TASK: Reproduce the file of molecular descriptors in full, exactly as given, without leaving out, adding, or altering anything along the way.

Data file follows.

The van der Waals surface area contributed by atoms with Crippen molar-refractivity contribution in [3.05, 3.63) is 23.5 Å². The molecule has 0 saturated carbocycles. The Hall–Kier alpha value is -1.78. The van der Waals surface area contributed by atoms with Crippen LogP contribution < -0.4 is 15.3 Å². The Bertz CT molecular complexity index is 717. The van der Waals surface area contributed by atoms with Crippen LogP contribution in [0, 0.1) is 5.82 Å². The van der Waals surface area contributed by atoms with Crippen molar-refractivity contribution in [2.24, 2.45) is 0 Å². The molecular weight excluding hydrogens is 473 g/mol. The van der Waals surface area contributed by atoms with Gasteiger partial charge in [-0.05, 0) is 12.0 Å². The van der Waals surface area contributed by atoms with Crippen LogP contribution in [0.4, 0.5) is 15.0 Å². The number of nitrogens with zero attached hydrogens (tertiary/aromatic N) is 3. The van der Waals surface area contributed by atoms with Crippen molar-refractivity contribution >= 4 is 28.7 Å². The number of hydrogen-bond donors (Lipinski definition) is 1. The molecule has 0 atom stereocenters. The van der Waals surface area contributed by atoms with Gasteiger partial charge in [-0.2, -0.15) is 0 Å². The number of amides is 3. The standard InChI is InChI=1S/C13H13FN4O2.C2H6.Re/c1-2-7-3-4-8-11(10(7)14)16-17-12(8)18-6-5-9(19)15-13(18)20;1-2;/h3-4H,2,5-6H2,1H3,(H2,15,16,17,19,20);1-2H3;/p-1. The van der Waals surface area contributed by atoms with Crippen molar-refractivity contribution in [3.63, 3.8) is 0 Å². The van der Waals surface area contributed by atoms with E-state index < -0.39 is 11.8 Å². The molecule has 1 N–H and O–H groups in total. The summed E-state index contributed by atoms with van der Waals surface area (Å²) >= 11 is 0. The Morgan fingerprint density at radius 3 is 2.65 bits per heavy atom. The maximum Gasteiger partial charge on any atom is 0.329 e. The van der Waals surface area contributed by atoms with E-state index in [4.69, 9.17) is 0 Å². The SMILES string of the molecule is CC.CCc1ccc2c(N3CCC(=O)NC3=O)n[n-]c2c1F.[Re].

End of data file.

The van der Waals surface area contributed by atoms with Crippen molar-refractivity contribution in [3.05, 3.63) is 23.5 Å². The molecule has 0 saturated carbocycles. The Hall–Kier alpha value is -1.78. The van der Waals surface area contributed by atoms with Crippen LogP contribution < -0.4 is 15.3 Å². The Bertz CT molecular complexity index is 717. The van der Waals surface area contributed by atoms with Crippen LogP contribution in [0, 0.1) is 5.82 Å². The van der Waals surface area contributed by atoms with Crippen molar-refractivity contribution in [2.24, 2.45) is 0 Å². The molecular weight excluding hydrogens is 473 g/mol. The van der Waals surface area contributed by atoms with Gasteiger partial charge in [-0.05, 0) is 12.0 Å². The van der Waals surface area contributed by atoms with Crippen LogP contribution in [0.4, 0.5) is 15.0 Å². The number of nitrogens with zero attached hydrogens (tertiary/aromatic N) is 3. The van der Waals surface area contributed by atoms with Crippen molar-refractivity contribution >= 4 is 28.7 Å². The number of hydrogen-bond donors (Lipinski definition) is 1. The molecule has 0 atom stereocenters. The van der Waals surface area contributed by atoms with Gasteiger partial charge in [-0.2, -0.15) is 0 Å². The number of amides is 3. The standard InChI is InChI=1S/C13H13FN4O2.C2H6.Re/c1-2-7-3-4-8-11(10(7)14)16-17-12(8)18-6-5-9(19)15-13(18)20;1-2;/h3-4H,2,5-6H2,1H3,(H2,15,16,17,19,20);1-2H3;/p-1. The van der Waals surface area contributed by atoms with Crippen molar-refractivity contribution in [3.63, 3.8) is 0 Å². The van der Waals surface area contributed by atoms with E-state index < -0.39 is 11.8 Å². The molecule has 1 N–H and O–H groups in total. The summed E-state index contributed by atoms with van der Waals surface area (Å²) >= 11 is 0. The Morgan fingerprint density at radius 3 is 2.65 bits per heavy atom. The maximum Gasteiger partial charge on any atom is 0.329 e. The van der Waals surface area contributed by atoms with E-state index in [4.69, 9.17) is 0 Å². The SMILES string of the molecule is CC.CCc1ccc2c(N3CCC(=O)NC3=O)n[n-]c2c1F.[Re].